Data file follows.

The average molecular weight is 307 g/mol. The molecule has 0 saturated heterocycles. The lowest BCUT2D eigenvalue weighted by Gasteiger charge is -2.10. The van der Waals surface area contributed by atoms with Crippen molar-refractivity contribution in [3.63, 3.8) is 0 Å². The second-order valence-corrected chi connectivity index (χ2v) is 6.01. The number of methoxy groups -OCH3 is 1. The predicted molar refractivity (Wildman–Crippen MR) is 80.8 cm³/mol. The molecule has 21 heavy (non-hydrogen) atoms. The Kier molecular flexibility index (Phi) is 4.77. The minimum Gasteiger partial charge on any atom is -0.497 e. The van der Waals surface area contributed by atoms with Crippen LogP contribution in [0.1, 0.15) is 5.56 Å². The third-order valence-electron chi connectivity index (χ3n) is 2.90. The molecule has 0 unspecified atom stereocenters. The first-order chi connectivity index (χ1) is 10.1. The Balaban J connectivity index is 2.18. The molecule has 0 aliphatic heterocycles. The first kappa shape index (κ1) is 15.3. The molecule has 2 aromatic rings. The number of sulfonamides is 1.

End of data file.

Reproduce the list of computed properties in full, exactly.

The average molecular weight is 307 g/mol. The molecule has 0 saturated heterocycles. The lowest BCUT2D eigenvalue weighted by Gasteiger charge is -2.10. The van der Waals surface area contributed by atoms with Crippen molar-refractivity contribution in [3.63, 3.8) is 0 Å². The second-order valence-corrected chi connectivity index (χ2v) is 6.01. The number of methoxy groups -OCH3 is 1. The predicted molar refractivity (Wildman–Crippen MR) is 80.8 cm³/mol. The molecule has 21 heavy (non-hydrogen) atoms. The Kier molecular flexibility index (Phi) is 4.77. The minimum Gasteiger partial charge on any atom is -0.497 e. The van der Waals surface area contributed by atoms with Crippen LogP contribution in [0.1, 0.15) is 5.56 Å². The third-order valence-electron chi connectivity index (χ3n) is 2.90. The molecule has 0 unspecified atom stereocenters. The first-order chi connectivity index (χ1) is 10.1. The Balaban J connectivity index is 2.18. The molecule has 0 aliphatic heterocycles. The first kappa shape index (κ1) is 15.3. The molecule has 2 aromatic rings. The number of sulfonamides is 1.